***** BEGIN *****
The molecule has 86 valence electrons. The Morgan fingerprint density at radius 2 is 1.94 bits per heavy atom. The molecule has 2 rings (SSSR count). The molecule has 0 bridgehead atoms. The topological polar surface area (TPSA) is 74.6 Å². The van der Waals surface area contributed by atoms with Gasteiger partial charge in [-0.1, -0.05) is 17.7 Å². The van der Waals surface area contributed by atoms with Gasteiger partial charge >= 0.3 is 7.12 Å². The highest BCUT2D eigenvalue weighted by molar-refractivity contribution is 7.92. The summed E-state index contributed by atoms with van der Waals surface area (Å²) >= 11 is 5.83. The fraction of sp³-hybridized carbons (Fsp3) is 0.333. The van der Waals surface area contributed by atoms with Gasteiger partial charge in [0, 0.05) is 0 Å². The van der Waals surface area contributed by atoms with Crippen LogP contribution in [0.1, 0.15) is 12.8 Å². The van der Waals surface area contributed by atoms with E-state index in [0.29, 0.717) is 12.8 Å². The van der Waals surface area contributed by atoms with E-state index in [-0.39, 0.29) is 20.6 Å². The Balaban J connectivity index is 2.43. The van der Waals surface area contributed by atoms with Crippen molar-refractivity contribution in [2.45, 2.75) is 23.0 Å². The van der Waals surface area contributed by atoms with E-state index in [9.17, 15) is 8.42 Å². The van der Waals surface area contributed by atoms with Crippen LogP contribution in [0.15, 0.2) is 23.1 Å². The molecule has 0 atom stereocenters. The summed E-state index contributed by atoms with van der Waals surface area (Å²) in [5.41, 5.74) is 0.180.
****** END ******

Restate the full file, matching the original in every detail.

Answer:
The molecule has 86 valence electrons. The Morgan fingerprint density at radius 2 is 1.94 bits per heavy atom. The molecule has 2 rings (SSSR count). The molecule has 0 bridgehead atoms. The topological polar surface area (TPSA) is 74.6 Å². The van der Waals surface area contributed by atoms with Gasteiger partial charge in [-0.1, -0.05) is 17.7 Å². The van der Waals surface area contributed by atoms with Gasteiger partial charge >= 0.3 is 7.12 Å². The highest BCUT2D eigenvalue weighted by molar-refractivity contribution is 7.92. The summed E-state index contributed by atoms with van der Waals surface area (Å²) >= 11 is 5.83. The fraction of sp³-hybridized carbons (Fsp3) is 0.333. The van der Waals surface area contributed by atoms with Gasteiger partial charge in [0, 0.05) is 0 Å². The van der Waals surface area contributed by atoms with Crippen LogP contribution in [0.1, 0.15) is 12.8 Å². The van der Waals surface area contributed by atoms with E-state index in [0.29, 0.717) is 12.8 Å². The van der Waals surface area contributed by atoms with E-state index in [-0.39, 0.29) is 20.6 Å². The Balaban J connectivity index is 2.43. The van der Waals surface area contributed by atoms with Crippen molar-refractivity contribution in [2.45, 2.75) is 23.0 Å². The van der Waals surface area contributed by atoms with E-state index in [9.17, 15) is 8.42 Å². The van der Waals surface area contributed by atoms with Crippen LogP contribution in [0.15, 0.2) is 23.1 Å². The molecule has 0 atom stereocenters. The summed E-state index contributed by atoms with van der Waals surface area (Å²) in [5.41, 5.74) is 0.180.